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Fire your Web designer: 5 reasons why

November 5, 2009


Let’s face it: Your Web page sucks.

I’m pretty sure most of you are nodding your heads in agreement. Somewhere along the line, you or your company needed a site. Or thought you did.

Instead, you got a crappy Web site.

The time has come: Fire your Web designer.

As a professional, he should’ve assessed your needs, not sold you a one-size-fits-all barely customized site. He should’ve handed off the work to someone else if he couldn’t do what you needed: e-commerce, easy updates, better navigation, better SEO.

What are some signs you need to fire your Web designer?

1. You’ve needed to update information any time in the last 2 weeks. And you can’t. Let’s face it: Office hours change. Staff members come and go. Simple fixes and potentially profitable widgets aren’t being made because you’re locked out of your own site.

Would you let someone else control your ability to get into your own building? No way.

2. Your Web person is never available. If you hired someone to not only design the site, but also perform routine maintenance, why isn’t he returning your calls and e-mails? Is he too busy screwing up someone else’s site?

Maybe you don’t need to become the Web guru, because you need to spend your time with other more important business activities. So if your Web person isn’t doing it, then it’s not getting done. Unacceptable.

3. You know you need specific features. The tools in the digital age are always evolving. A year ago, you might not even have heard of Twitter. Now, it might be important to get your brand’s tweets and “Follow Me” badge on the front page of your site. Or you need a better spam comment filter on your blog. Or an integrated Google Maps feature that allows customers to find the locations nearest to them.

Or even a simpler interface so your marketing staff can add new information about upcoming sales and product launches. But your site is stuck in 2006. Oh well, your competitors will be happy to pick up the slack.

4. Your Web designer doesn’t have the skills. Would you ever let a surgeon work on your kidneys if her specialty was feet? So why would you let someone without the proper skills tinker with one of your most visible business assets? Not every Web designer can do everything. But you can find the right one who can do the things you need him to do.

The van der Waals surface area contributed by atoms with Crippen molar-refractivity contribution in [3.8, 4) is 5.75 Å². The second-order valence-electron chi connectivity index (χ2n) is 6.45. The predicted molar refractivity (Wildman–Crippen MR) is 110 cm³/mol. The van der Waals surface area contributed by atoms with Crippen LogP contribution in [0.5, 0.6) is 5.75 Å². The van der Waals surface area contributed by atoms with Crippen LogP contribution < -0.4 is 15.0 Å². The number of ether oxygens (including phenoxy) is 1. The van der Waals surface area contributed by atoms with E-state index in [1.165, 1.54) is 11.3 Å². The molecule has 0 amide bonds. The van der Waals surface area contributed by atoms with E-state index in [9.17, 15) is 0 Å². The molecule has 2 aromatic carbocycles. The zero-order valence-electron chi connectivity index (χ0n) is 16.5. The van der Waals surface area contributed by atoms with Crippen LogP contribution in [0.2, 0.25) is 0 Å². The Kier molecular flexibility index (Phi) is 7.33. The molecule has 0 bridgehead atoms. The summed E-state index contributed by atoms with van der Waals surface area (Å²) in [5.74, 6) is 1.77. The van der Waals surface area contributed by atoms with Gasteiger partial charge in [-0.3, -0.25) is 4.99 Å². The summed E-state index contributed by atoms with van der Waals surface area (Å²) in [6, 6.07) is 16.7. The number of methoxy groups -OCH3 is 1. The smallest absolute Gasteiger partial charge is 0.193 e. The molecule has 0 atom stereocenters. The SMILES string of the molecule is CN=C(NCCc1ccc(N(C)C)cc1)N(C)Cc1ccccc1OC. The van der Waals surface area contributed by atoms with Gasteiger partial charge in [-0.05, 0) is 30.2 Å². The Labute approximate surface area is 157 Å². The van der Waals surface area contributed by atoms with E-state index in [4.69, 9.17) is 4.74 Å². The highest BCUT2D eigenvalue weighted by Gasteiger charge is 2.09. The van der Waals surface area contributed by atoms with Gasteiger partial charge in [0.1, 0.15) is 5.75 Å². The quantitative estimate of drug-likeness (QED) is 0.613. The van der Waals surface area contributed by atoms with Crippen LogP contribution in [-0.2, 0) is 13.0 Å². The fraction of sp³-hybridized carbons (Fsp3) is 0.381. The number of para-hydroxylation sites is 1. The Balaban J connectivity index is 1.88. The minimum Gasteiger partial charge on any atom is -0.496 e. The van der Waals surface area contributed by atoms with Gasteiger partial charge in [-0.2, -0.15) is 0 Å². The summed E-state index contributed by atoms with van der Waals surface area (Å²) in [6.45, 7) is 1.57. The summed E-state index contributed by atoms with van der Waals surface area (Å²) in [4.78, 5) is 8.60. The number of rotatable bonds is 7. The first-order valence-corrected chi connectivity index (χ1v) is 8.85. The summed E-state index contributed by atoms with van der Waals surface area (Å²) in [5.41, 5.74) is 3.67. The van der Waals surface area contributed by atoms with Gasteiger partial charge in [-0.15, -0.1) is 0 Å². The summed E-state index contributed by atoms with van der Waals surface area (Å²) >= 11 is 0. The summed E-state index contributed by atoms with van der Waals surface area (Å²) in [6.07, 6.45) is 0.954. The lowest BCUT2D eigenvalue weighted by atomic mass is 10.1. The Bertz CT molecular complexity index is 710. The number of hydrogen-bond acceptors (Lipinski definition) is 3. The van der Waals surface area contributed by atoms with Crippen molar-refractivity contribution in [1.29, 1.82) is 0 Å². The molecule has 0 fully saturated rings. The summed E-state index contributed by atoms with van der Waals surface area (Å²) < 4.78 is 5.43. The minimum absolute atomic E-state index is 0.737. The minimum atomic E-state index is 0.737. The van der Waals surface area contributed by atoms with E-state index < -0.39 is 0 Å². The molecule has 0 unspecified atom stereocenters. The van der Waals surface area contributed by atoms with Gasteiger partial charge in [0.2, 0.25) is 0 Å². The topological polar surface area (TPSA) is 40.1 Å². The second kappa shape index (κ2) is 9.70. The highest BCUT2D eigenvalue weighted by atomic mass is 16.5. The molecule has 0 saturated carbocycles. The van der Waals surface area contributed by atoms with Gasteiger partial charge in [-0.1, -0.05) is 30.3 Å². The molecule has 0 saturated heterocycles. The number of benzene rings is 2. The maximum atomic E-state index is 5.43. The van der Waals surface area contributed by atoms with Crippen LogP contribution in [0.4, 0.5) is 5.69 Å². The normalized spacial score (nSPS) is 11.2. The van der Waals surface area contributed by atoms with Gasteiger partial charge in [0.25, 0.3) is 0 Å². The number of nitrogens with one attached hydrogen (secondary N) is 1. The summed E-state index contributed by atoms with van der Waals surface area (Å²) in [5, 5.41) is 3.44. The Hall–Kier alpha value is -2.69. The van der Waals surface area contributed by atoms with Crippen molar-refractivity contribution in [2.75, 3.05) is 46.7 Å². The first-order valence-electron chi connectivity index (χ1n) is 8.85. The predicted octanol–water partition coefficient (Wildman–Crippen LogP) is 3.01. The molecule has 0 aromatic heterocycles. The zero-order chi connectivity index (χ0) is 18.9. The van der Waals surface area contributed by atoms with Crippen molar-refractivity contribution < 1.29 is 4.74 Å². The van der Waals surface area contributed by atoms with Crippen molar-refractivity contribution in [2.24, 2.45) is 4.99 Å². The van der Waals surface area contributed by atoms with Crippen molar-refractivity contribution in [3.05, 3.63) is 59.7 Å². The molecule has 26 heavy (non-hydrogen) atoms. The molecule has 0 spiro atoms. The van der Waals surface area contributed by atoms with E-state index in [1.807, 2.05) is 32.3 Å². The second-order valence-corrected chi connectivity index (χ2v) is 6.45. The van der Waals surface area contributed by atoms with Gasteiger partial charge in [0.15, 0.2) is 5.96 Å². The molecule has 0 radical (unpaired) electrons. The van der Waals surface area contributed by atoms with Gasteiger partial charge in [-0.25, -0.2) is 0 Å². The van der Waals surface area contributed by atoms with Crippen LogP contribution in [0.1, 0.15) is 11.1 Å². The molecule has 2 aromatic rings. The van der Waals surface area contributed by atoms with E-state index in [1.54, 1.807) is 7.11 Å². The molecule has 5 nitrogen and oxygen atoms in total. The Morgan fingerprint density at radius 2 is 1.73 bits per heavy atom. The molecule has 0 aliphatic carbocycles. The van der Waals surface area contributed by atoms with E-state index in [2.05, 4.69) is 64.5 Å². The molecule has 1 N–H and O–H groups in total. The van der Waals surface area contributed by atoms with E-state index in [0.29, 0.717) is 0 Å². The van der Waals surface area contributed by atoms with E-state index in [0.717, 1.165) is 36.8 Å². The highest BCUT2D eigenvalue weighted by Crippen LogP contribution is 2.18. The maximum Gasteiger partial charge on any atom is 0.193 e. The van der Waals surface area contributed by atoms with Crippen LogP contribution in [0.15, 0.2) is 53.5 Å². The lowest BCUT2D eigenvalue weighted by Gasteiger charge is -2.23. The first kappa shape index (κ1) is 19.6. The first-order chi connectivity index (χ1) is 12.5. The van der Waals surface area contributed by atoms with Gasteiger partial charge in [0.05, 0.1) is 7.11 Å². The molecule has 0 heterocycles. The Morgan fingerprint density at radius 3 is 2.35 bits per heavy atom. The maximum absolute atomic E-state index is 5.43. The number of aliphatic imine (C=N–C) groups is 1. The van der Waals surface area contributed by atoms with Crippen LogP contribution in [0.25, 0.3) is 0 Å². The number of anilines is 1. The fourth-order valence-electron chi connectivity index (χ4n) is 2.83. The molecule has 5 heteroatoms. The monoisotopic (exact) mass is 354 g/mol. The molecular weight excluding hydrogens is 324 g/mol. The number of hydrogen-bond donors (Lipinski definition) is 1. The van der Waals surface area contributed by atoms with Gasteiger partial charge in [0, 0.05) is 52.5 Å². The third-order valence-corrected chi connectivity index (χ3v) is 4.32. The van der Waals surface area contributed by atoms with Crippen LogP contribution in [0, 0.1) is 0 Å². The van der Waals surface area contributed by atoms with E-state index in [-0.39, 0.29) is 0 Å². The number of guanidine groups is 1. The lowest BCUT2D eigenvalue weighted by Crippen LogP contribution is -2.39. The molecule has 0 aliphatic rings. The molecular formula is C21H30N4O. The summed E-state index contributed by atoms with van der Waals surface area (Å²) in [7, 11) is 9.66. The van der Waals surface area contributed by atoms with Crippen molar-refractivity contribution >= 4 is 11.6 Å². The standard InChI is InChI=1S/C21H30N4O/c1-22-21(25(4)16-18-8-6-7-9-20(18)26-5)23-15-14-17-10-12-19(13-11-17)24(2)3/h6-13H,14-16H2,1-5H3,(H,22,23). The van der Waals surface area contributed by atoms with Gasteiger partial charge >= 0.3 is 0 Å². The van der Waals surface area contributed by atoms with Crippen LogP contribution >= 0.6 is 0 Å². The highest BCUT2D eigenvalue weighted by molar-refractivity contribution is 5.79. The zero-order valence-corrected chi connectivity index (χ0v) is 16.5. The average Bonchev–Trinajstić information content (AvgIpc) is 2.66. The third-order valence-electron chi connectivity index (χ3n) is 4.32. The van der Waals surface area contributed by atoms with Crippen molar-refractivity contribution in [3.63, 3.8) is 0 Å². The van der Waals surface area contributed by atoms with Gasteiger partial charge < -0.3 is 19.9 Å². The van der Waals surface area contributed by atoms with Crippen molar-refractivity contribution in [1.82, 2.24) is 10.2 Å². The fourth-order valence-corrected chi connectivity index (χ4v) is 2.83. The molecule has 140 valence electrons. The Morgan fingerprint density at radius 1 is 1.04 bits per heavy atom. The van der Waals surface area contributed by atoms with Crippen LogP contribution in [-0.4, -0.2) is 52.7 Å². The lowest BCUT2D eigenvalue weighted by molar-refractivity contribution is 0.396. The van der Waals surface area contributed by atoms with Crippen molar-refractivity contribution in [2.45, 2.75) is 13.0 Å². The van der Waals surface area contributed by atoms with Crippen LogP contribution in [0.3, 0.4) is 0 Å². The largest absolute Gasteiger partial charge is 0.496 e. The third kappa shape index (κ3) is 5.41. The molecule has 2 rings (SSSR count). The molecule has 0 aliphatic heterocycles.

5. Your Web designer doesn’t have the creativity. He should be proactive, not reactive. It’s fine for you to have a well-defined plan for your online presence. But your Web designer should be able to suggest ideas and tools that fit your business best. Or show you the things you don’t need, as buzzworthy as they may be. But if all he does is build what you say, no questions asked, he may not be helping you where you most need it: developing a Web site that grows your business around the clock.

Set your problematic Web designer free. And this time, shop around for one who comes with good recommendations, a good portfolio and a good attitude.

Let’s hear from you: What are some warning signs it’s time to fire your Web designer? And how can you find the right one?

11 Comments leave one →
  1. November 6, 2009 2:12 pm

    6. You hired him because he was cheap, but good with computers
    Good web sites aren’t free!

    7. Dresses like the Flash
    You know, unless your audience is the comic-con group. Then, you’re probably okay. But if your developer can’t present himself appropriately in a business meeting, then why would you put him in charge of your company’s brand online?

    8. Doesn’t speak your language
    It’s fine to hire someone from Moscow (Idaho or Russia) to design your site, but if the only language he speaks is code then that might be the only thing he understands. He needs to understand your business and your clients and speak your language.

    • November 6, 2009 2:18 pm

      All great points. You want a professional Web site? Hire a professional.

  2. dogingham permalink
    November 6, 2009 2:44 pm

    Thanks for this post today Wade. Informative!

    • November 6, 2009 9:03 pm

      You’re welcome! Hope you never run into these problems.

  3. November 6, 2009 3:05 pm

    9. Because this stuff isn’t rocket science anymore.

    Not to say that you OUGHT to spend the time in the learning curve to do it yourself, but the pool of people who CAN do what you need is much larger, and the rates more competitive.

    Unless you have stellar service that you can’t live without, then it’s time to open things up and start comparison shopping. Your site is NOT a hostage, unless you believe it is.

  4. November 6, 2009 3:56 pm

    10. The web designer was recommended by your friend who said that her/his nephew was a great webmaster!

    Webmaster! Ha!

  5. November 6, 2009 9:04 pm

    Ike and Josh,

    Great additions to the list. I may do a post where everyone recommends their fave designer, with links to their work.


    Wade the Webmaster

  6. Jeremy permalink
    November 8, 2009 1:01 pm

    You can get a excellent site at a reasonable price using a wordpress template. Clients generally underestimate the amount of time it takes to go from a professional design to award winning. The ROI for being on the bleeding edge is not large. Concentrate on your content. If you are a small buisness start from a wordpress template. Don’t expect your web designer to reinvent the wheel on your shoestring budget.

    • November 8, 2009 5:16 pm

      Jeremy, I’d be happy if clients went from “suck” to “average” on their sites. Many of them don’t realize that WordPress would allow them to have a site that does everything they need for a reasonable cost. They just don’t know the options out there.


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